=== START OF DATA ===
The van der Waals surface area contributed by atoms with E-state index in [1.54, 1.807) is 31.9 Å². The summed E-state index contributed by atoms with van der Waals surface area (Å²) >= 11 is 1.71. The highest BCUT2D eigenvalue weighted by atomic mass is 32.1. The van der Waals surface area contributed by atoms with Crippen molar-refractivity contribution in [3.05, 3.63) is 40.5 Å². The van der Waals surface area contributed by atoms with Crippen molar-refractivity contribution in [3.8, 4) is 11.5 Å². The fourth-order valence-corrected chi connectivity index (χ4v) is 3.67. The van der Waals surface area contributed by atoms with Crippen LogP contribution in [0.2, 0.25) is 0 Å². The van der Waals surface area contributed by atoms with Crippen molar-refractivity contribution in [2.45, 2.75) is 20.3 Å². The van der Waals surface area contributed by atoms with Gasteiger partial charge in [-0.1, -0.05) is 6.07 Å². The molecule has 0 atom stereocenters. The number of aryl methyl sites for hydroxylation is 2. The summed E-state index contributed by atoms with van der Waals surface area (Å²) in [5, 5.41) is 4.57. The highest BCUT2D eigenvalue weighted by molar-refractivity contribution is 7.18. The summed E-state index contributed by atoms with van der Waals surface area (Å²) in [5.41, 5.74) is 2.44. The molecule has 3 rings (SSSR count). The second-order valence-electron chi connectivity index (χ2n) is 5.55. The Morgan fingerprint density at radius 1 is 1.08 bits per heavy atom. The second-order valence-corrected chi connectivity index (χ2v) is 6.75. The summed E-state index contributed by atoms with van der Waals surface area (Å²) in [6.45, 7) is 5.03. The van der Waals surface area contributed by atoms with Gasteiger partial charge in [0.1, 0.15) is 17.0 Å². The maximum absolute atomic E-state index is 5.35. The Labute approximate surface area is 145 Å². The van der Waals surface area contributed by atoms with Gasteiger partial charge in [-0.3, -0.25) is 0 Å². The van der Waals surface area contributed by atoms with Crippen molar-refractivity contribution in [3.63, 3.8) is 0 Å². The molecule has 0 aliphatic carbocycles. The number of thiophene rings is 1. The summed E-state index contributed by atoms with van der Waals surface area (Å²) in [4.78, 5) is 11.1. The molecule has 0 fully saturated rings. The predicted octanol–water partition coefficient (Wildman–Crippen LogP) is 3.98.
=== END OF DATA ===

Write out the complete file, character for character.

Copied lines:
The van der Waals surface area contributed by atoms with E-state index in [1.54, 1.807) is 31.9 Å². The summed E-state index contributed by atoms with van der Waals surface area (Å²) >= 11 is 1.71. The highest BCUT2D eigenvalue weighted by atomic mass is 32.1. The van der Waals surface area contributed by atoms with Crippen molar-refractivity contribution in [3.05, 3.63) is 40.5 Å². The van der Waals surface area contributed by atoms with Crippen molar-refractivity contribution in [3.8, 4) is 11.5 Å². The fourth-order valence-corrected chi connectivity index (χ4v) is 3.67. The van der Waals surface area contributed by atoms with Crippen LogP contribution in [0.2, 0.25) is 0 Å². The van der Waals surface area contributed by atoms with Crippen molar-refractivity contribution in [2.45, 2.75) is 20.3 Å². The van der Waals surface area contributed by atoms with Gasteiger partial charge in [-0.1, -0.05) is 6.07 Å². The molecule has 0 atom stereocenters. The number of aryl methyl sites for hydroxylation is 2. The summed E-state index contributed by atoms with van der Waals surface area (Å²) in [5, 5.41) is 4.57. The highest BCUT2D eigenvalue weighted by molar-refractivity contribution is 7.18. The summed E-state index contributed by atoms with van der Waals surface area (Å²) in [5.41, 5.74) is 2.44. The molecule has 3 rings (SSSR count). The second-order valence-electron chi connectivity index (χ2n) is 5.55. The Morgan fingerprint density at radius 1 is 1.08 bits per heavy atom. The second-order valence-corrected chi connectivity index (χ2v) is 6.75. The summed E-state index contributed by atoms with van der Waals surface area (Å²) in [6.45, 7) is 5.03. The van der Waals surface area contributed by atoms with Gasteiger partial charge in [0.1, 0.15) is 17.0 Å². The maximum absolute atomic E-state index is 5.35. The Labute approximate surface area is 145 Å². The van der Waals surface area contributed by atoms with Gasteiger partial charge in [-0.3, -0.25) is 0 Å². The van der Waals surface area contributed by atoms with Crippen molar-refractivity contribution in [3.63, 3.8) is 0 Å². The molecule has 0 aliphatic carbocycles. The number of thiophene rings is 1. The summed E-state index contributed by atoms with van der Waals surface area (Å²) in [4.78, 5) is 11.1. The molecule has 0 fully saturated rings. The predicted octanol–water partition coefficient (Wildman–Crippen LogP) is 3.98.